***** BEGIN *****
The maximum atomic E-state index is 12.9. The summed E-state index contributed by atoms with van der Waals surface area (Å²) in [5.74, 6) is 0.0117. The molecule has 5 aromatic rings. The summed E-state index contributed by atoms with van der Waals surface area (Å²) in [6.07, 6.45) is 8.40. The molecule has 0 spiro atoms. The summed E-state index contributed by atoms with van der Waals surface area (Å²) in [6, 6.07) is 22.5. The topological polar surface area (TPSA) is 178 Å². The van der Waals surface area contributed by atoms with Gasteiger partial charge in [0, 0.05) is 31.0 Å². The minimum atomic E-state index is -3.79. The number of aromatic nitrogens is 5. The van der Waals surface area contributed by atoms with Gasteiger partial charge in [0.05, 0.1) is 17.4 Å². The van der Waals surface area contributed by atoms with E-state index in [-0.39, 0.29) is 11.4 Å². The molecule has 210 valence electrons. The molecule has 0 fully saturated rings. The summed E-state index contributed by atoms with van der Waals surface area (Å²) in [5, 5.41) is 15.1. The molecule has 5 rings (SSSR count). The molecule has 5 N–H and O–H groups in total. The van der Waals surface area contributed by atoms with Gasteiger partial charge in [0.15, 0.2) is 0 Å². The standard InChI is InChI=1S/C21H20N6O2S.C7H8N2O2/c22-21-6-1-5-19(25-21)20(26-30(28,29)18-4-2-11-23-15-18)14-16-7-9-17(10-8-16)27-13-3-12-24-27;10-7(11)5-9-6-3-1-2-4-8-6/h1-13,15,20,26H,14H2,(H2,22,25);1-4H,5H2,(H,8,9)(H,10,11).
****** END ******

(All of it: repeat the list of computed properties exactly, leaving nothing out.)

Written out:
The maximum atomic E-state index is 12.9. The summed E-state index contributed by atoms with van der Waals surface area (Å²) in [5.74, 6) is 0.0117. The molecule has 5 aromatic rings. The summed E-state index contributed by atoms with van der Waals surface area (Å²) in [6.07, 6.45) is 8.40. The molecule has 0 spiro atoms. The summed E-state index contributed by atoms with van der Waals surface area (Å²) in [6, 6.07) is 22.5. The topological polar surface area (TPSA) is 178 Å². The van der Waals surface area contributed by atoms with Gasteiger partial charge in [0, 0.05) is 31.0 Å². The minimum atomic E-state index is -3.79. The number of aromatic nitrogens is 5. The van der Waals surface area contributed by atoms with Gasteiger partial charge in [0.05, 0.1) is 17.4 Å². The van der Waals surface area contributed by atoms with E-state index in [-0.39, 0.29) is 11.4 Å². The molecule has 210 valence electrons. The molecule has 0 fully saturated rings. The summed E-state index contributed by atoms with van der Waals surface area (Å²) in [5, 5.41) is 15.1. The molecule has 5 rings (SSSR count). The molecule has 5 N–H and O–H groups in total. The van der Waals surface area contributed by atoms with Gasteiger partial charge in [0.15, 0.2) is 0 Å². The standard InChI is InChI=1S/C21H20N6O2S.C7H8N2O2/c22-21-6-1-5-19(25-21)20(26-30(28,29)18-4-2-11-23-15-18)14-16-7-9-17(10-8-16)27-13-3-12-24-27;10-7(11)5-9-6-3-1-2-4-8-6/h1-13,15,20,26H,14H2,(H2,22,25);1-4H,5H2,(H,8,9)(H,10,11).